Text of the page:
Description of Measures Physical functioning was assessed at baseline and 9-month follow-up using selected subscales of the 20-item Medical Outcomes Study Short Form-20 (SF-20) questionnaire. The SF-20 measures six aspects of health status: physical functioning (6 items), role functioning (2 items), social functioning (1 item), mental health (5 items), general health perceptions (5 items), and bodily pain (1 item). An overall measure of physical functioning was derived by taking the mean of the physical functioning, role functioning, health perceptions, and pain subscales, after each was linearly transformed to range from 0-100. Higher mean scores indicated better physical functioning.
Key Findings Study participants were adults experiencing at least mild symptoms of depression but not involved in or planning to seek treatment for depression. Participants were recruited from their primary care clinic and were randomly assigned to the intervention and control groups. The intervention group participated in telephone interviews at baseline, 1 month postbaseline, and 3 months postbaseline and received three computer-tailored reports and a workbook. The control group received usual care but did not receive contact during the study other than the baseline assessment and 9-month follow-up. At all assessments, intervention and control participants were called by a site clinician if their BDI-II scores indicated suicide risk (called within 1 hour) or severe depression (called within 24 hours).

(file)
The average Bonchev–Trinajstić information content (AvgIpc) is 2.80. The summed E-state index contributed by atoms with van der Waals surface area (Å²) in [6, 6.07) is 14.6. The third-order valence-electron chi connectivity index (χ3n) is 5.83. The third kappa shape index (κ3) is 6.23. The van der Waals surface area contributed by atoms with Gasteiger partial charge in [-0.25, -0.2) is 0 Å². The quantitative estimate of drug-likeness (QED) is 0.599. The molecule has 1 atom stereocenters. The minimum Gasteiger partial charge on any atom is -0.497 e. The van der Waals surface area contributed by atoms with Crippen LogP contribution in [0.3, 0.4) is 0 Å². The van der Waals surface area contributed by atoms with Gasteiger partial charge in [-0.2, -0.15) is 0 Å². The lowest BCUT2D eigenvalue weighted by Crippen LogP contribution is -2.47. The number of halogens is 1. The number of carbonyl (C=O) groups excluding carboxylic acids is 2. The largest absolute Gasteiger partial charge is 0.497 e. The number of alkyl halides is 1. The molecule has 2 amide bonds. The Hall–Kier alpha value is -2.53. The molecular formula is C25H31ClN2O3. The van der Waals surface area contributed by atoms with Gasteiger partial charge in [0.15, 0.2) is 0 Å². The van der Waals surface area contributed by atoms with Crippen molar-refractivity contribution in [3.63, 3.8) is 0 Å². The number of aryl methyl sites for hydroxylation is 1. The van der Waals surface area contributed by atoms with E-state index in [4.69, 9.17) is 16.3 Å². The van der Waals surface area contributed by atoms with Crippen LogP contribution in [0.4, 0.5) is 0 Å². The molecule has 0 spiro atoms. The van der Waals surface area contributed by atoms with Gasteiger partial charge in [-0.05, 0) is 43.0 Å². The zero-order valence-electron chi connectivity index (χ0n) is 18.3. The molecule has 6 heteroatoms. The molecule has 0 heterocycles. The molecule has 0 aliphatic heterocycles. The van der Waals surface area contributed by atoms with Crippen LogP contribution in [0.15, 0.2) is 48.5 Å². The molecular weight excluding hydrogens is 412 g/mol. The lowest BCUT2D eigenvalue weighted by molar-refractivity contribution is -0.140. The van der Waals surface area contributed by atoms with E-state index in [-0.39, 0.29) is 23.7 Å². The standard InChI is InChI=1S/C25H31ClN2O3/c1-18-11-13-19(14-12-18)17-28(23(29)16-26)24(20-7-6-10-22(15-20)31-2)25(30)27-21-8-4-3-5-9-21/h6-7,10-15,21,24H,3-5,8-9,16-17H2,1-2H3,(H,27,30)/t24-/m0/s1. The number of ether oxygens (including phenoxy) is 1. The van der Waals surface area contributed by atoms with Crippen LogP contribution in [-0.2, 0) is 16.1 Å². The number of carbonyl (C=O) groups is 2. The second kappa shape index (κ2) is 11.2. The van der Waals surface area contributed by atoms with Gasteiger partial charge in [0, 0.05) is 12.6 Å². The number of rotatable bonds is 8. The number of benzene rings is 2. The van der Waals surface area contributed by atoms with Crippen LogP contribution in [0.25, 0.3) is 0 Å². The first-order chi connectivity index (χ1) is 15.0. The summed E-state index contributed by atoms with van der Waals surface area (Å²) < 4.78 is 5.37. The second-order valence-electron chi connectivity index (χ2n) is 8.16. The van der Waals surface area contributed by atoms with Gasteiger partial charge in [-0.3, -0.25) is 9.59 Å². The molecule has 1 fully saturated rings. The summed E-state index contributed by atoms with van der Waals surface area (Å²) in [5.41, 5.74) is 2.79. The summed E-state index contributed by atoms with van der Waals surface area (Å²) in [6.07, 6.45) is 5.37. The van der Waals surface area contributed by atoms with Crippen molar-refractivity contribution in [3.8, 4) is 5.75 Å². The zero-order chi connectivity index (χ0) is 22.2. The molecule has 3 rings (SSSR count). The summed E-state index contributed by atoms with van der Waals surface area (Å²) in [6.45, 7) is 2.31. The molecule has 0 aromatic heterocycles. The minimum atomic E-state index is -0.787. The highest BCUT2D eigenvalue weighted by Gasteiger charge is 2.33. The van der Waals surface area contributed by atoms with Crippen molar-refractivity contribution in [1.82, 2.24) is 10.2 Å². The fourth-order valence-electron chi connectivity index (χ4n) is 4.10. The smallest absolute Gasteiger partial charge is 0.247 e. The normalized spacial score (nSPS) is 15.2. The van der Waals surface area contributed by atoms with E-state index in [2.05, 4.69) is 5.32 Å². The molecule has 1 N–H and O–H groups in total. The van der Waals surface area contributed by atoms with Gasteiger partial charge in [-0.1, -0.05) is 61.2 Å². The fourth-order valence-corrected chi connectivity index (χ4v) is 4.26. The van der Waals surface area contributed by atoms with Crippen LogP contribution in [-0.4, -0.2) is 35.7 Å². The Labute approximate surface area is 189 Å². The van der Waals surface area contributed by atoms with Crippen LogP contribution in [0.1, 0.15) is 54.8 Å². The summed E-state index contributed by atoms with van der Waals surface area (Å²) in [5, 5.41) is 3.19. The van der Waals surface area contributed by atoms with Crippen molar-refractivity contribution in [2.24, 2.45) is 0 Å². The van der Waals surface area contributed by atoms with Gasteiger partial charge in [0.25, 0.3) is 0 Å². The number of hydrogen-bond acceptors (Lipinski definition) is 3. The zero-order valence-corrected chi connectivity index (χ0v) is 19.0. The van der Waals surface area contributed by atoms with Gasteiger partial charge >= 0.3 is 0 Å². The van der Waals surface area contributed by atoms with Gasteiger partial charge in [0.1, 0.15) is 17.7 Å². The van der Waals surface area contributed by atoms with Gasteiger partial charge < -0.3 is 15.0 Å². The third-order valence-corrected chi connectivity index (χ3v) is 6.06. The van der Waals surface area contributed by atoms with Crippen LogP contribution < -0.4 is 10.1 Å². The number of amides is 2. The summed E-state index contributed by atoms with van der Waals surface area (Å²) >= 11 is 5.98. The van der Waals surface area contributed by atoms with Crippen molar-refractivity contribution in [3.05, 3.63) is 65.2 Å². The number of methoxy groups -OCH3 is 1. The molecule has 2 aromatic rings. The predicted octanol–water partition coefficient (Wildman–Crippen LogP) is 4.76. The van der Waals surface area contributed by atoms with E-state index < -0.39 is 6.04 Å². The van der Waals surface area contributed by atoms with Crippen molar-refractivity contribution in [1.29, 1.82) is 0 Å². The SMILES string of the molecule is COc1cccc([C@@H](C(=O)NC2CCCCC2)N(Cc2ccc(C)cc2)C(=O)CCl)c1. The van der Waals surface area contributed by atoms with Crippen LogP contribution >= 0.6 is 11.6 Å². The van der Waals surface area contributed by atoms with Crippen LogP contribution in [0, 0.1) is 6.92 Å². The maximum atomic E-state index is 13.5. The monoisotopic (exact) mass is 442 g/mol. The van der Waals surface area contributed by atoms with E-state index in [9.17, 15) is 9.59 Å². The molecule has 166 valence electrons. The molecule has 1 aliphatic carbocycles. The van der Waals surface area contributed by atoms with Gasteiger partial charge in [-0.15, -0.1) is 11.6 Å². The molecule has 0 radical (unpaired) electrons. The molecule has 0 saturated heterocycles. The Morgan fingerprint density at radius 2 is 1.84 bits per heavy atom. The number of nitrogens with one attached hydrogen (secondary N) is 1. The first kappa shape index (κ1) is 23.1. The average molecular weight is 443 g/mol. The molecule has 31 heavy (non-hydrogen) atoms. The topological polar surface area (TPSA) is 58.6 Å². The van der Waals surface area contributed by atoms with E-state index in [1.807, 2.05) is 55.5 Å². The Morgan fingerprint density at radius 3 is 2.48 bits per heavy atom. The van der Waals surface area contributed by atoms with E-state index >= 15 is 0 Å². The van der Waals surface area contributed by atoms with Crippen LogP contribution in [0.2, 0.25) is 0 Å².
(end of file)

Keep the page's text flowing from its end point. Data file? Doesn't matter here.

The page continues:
Between baseline and 9-month follow-up, the intervention group experienced significantly greater improvements in physical functioning compared with the control group (p < .05). The intervention group improved an average of 6.5 (SD = 16.9) points on the physical functioning measure, whereas the control group improved an average of 1.2 (SD = 17.3) points. This result had a small effect size (Cohen's d = .31).